scores = cross_val_score(lm, my_train_dataset_X,  lm.predict(my_test_dataset_X), cv=10)
print("scores = " + str(scores))


## My questions are:

1. Why am I getting an error in Stage 6 and how to fix it?

ValueError Traceback (most recent call last)
<ipython-input-2-700c31f0d410> in <module>()
85 ### test the performance of the model
86 from sklearn.model_selection import cross_val_score
---> 87 scores = cross_val_score(lm, my_train_dataset_X,  lm.predict(my_test_dataset_X), cv=10)
88 print("scores = " + str(scores))
89
ValueError: Found input variables with inconsistent numbers of samples: [1460, 1459]


2. Is there something fundamentally wrong with my approach to a simple and basic Linear Regression?

@CalZ - First comment:

my_test_dataset_X.shape = (1459, 36)
my_train_dataset_X.shape = (1460, 36)


@CalZ - Second comment: I will consider refactoring the code as soon as I am sure that my approach is not fundamentally wrong.

• It thinks two objects are not comparable. Run these and see what they say: my_test_dataset_X.shape, my_train_dataset_X.shape.
– CalZ
Jun 9, 2017 at 12:43
• Also, you could save a lot code by loading your train and test together into one dataframe and doing imputation once. Alternatively, put the imputation into a function so you aren't writing the same code twice.
– CalZ
Jun 9, 2017 at 12:44
• @CalZ Technically, you should not mix the training and test sets for imputation, or any such operation (the reason being leakage of information from the training set into the test set). I'm not sure though how much this will influence the end result. Jun 9, 2017 at 13:40

1. As the error message states, the invocation to cross_val_score fails because the shape arguments differ in their first dimension (1460 vs. 1459). This is consistent with the number of lines in the CSV files. However, the underlying problem is that you are mixing the test and the training sets. You should invoke it only with the test set: cross_val_score(lm, my_test_dataset_X, lm.predict(my_test_dataset_X), cv=10). Update: My initial suggestion was NOT correct, you cannot use your own predictions to validate! You should leave a subset of the labeled data for hold out on which to compute the cross validation.

2. Yours is not only a linear regression. The bulk of your code is in charge of data manipulation (feature selection, data imputation) and not linear regression. Actually, you are reusing scikit-learn's implementation of linear regresion, not coding your own. If you want a code review of your snippet, maybe you should try in http://codereview.stackexchange.com (I don't know if this fits there either, you'd better check their help center).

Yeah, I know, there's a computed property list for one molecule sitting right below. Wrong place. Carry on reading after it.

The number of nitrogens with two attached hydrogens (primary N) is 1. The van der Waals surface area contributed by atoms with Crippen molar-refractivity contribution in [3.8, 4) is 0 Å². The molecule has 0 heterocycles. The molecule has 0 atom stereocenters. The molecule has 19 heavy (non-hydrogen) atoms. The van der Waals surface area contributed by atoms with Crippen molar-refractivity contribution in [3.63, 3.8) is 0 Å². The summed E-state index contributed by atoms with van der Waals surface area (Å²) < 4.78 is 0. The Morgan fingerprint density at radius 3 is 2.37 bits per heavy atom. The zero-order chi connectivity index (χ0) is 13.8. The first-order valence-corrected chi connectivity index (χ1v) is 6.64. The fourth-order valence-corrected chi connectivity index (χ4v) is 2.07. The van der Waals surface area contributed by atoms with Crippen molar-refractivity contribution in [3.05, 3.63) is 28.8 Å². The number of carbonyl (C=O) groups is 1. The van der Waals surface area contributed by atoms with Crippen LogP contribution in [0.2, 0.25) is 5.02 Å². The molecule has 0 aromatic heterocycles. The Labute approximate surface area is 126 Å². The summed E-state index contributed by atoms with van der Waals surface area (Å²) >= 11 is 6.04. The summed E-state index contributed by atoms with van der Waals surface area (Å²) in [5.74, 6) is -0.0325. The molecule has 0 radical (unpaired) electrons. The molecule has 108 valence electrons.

UPDATE: About whether your code is sound from a data science point of view, it seems to me (after only a quick review) that you are doing reasonable things. There are some things that could be improved, like only handling float64 and int64 (while you can do as described here), only imputing NaNs and Nones (while there can be other values that should be imputed in certain cases, like outliers), or imputing blindly with the median (which is a safe decision but should be assessed taking into account the nature of each variable). But generally speaking seems Ok.

• regarding 2.: I am aware of the fact, that i am using a pre-implemented Linear regression and that i am doing feature selection and data imputation. I thought that my python comments would indicate that. In question 2. I want to know from the perspective of the data scientist wether or not it makes sense to engineer the data, the Sanity checks and the Linear regression like that. Jun 9, 2017 at 13:09
• regarding 1.: I changed it and i get these scores: scores = [ 1. 1. 1. 1. 1. 1. 1. 1. 1. 1.] . Does it mean my model is extremely accurate or totally inaccurate? Jun 9, 2017 at 13:13
• It returns 1's because you are validating against your very own predictions. I have updated the answer to indicate that you cannot validate on an unlabeled dataset and that you should use a holdout dataset.
– noe
Jun 9, 2017 at 13:29
• How can I validate the model correctly? Jun 9, 2017 at 13:34
• As I suggested, you should take your labeled data (i.e. the train set) and split it in 2 parts. Then train your data with one of the parts (a typical ratio is to use 70% of your labeled data for training) and validate using the other part. Scikit learn has stuff for this.
– noe
Jun 9, 2017 at 13:38